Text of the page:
Health A-Z

Bacterial Pneumonia

Clinical Definition

Bacterial pneumonia is an acute or chronic infection of one or both lungs, with inflammation and varying degrees of fluid filling the air sacs (alveoli) causing respiratory dysfunction. Some types of pneumonia can be seen on chest x-ray as areas of density in the infected parts of the lungs.

In Our Own Words

Pneumonia is an infection and inflammation of the lungs that can be quite serious, and bacterial pneumonia tends to be the most serious kind. Bacteria can’t always survive in the lungs due to our defense mechanisms, but many pathogens have strategies to overcome our defenses. Streptococcus pneumonia, or pneumococcus, is one of these. The influenza virus can also pave the way for bacterial pneumonia quite efficiently. The infection causes lungs to swell and the air sacs to fill up with fluid, which makes it harder to breathe and get enough oxygen. Complications involving the heart and lungs can occur, and bacteria in the blood (bacteremia) can also be associated with pneumonia. Healthy individuals typically recover quickly when treated with antibiotics. Cough, fever, shaking chills, and shortness of breath are common in bacterial pneumonia. If you smoke, are over the age of 65, are already sick or have a weakened immune system, you are at higher risk. Pneumococcal vaccine and influenza vaccine are both potentially protective against pneumonia.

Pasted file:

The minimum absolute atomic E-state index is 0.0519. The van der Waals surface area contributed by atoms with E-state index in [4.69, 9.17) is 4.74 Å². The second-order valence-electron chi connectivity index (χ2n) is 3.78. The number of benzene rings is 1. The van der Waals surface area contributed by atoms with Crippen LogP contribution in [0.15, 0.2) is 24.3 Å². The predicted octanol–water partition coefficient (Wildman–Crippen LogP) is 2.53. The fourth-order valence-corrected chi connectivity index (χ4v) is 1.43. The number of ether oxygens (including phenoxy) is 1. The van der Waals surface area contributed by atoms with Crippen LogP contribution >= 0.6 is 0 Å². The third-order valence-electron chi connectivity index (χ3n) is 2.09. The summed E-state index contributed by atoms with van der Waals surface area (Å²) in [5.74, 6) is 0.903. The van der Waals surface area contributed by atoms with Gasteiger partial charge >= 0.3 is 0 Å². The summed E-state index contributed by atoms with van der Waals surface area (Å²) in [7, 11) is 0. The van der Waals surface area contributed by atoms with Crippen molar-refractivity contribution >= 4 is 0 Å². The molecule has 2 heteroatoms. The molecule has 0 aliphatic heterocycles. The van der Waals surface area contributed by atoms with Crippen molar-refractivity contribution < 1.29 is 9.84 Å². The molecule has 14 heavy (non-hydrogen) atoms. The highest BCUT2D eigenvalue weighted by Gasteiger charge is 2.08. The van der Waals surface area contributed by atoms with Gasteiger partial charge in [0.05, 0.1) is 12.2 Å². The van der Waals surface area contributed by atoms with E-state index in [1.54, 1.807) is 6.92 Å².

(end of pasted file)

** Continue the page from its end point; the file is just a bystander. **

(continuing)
Symptoms and Side Effects

  • Cough (may bring up thick, blood-tinged or green or yellow mucous)
  • Fever
  • Shaking chills
  • Shortness of breath
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